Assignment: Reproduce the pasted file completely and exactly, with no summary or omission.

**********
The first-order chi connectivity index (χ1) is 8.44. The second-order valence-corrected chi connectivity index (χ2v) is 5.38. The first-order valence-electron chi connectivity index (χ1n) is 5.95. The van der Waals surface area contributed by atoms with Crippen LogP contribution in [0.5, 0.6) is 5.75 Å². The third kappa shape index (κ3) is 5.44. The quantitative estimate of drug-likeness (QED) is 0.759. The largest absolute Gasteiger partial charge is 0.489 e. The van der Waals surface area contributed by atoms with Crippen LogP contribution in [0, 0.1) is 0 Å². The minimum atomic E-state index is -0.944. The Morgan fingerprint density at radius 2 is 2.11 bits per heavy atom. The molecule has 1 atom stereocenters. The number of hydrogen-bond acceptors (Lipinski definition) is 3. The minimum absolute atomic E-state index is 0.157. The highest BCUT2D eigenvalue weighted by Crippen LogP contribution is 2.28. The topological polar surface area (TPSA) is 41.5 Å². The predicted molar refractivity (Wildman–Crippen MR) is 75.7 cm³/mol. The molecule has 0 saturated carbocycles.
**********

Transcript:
The first-order chi connectivity index (χ1) is 8.44. The second-order valence-corrected chi connectivity index (χ2v) is 5.38. The first-order valence-electron chi connectivity index (χ1n) is 5.95. The van der Waals surface area contributed by atoms with Crippen LogP contribution in [0.5, 0.6) is 5.75 Å². The third kappa shape index (κ3) is 5.44. The quantitative estimate of drug-likeness (QED) is 0.759. The largest absolute Gasteiger partial charge is 0.489 e. The van der Waals surface area contributed by atoms with Crippen LogP contribution in [0, 0.1) is 0 Å². The minimum atomic E-state index is -0.944. The Morgan fingerprint density at radius 2 is 2.11 bits per heavy atom. The molecule has 1 atom stereocenters. The number of hydrogen-bond acceptors (Lipinski definition) is 3. The minimum absolute atomic E-state index is 0.157. The highest BCUT2D eigenvalue weighted by Crippen LogP contribution is 2.28. The topological polar surface area (TPSA) is 41.5 Å². The predicted molar refractivity (Wildman–Crippen MR) is 75.7 cm³/mol. The molecule has 0 saturated carbocycles.